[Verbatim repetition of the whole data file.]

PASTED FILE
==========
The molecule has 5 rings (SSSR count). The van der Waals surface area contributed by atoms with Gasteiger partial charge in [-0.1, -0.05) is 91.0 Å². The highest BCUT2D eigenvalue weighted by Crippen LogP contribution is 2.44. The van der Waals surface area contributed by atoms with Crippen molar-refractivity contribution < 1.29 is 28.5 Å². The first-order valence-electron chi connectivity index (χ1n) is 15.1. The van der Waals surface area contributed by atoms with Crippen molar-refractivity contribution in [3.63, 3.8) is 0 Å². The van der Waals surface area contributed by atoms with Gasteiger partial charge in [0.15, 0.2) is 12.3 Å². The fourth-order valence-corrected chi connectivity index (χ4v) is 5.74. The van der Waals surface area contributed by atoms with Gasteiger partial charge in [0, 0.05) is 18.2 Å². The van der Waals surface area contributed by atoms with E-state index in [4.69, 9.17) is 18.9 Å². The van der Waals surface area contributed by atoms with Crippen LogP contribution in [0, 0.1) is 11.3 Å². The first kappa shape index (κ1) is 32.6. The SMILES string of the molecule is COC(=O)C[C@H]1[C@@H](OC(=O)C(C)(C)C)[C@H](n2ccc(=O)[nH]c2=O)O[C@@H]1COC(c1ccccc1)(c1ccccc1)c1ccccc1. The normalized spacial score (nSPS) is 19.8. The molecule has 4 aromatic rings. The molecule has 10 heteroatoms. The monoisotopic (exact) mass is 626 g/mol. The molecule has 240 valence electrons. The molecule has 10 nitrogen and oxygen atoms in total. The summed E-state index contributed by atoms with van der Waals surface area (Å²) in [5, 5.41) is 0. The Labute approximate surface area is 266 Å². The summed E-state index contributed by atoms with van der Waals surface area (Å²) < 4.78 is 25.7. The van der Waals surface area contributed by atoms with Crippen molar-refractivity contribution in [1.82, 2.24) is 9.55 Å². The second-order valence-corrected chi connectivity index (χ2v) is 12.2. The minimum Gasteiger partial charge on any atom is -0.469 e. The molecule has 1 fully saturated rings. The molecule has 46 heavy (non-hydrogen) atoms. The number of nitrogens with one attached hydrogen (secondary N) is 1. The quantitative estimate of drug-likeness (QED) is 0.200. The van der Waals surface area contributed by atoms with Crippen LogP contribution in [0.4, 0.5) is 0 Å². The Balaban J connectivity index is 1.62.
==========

The molecule has 5 rings (SSSR count). The van der Waals surface area contributed by atoms with Gasteiger partial charge in [-0.1, -0.05) is 91.0 Å². The highest BCUT2D eigenvalue weighted by Crippen LogP contribution is 2.44. The van der Waals surface area contributed by atoms with Crippen molar-refractivity contribution < 1.29 is 28.5 Å². The first-order valence-electron chi connectivity index (χ1n) is 15.1. The van der Waals surface area contributed by atoms with Crippen molar-refractivity contribution in [3.63, 3.8) is 0 Å². The van der Waals surface area contributed by atoms with Gasteiger partial charge in [0.15, 0.2) is 12.3 Å². The fourth-order valence-corrected chi connectivity index (χ4v) is 5.74. The van der Waals surface area contributed by atoms with Gasteiger partial charge in [0, 0.05) is 18.2 Å². The van der Waals surface area contributed by atoms with E-state index in [4.69, 9.17) is 18.9 Å². The van der Waals surface area contributed by atoms with Crippen LogP contribution in [0, 0.1) is 11.3 Å². The first kappa shape index (κ1) is 32.6. The SMILES string of the molecule is COC(=O)C[C@H]1[C@@H](OC(=O)C(C)(C)C)[C@H](n2ccc(=O)[nH]c2=O)O[C@@H]1COC(c1ccccc1)(c1ccccc1)c1ccccc1. The normalized spacial score (nSPS) is 19.8. The molecule has 4 aromatic rings. The molecule has 10 heteroatoms. The monoisotopic (exact) mass is 626 g/mol. The molecule has 240 valence electrons. The molecule has 10 nitrogen and oxygen atoms in total. The summed E-state index contributed by atoms with van der Waals surface area (Å²) in [5, 5.41) is 0. The Labute approximate surface area is 266 Å². The summed E-state index contributed by atoms with van der Waals surface area (Å²) < 4.78 is 25.7. The van der Waals surface area contributed by atoms with Crippen molar-refractivity contribution in [1.82, 2.24) is 9.55 Å². The second-order valence-corrected chi connectivity index (χ2v) is 12.2. The minimum Gasteiger partial charge on any atom is -0.469 e. The molecule has 1 fully saturated rings. The molecule has 46 heavy (non-hydrogen) atoms. The number of nitrogens with one attached hydrogen (secondary N) is 1. The quantitative estimate of drug-likeness (QED) is 0.200. The van der Waals surface area contributed by atoms with Crippen LogP contribution in [0.4, 0.5) is 0 Å². The Balaban J connectivity index is 1.62.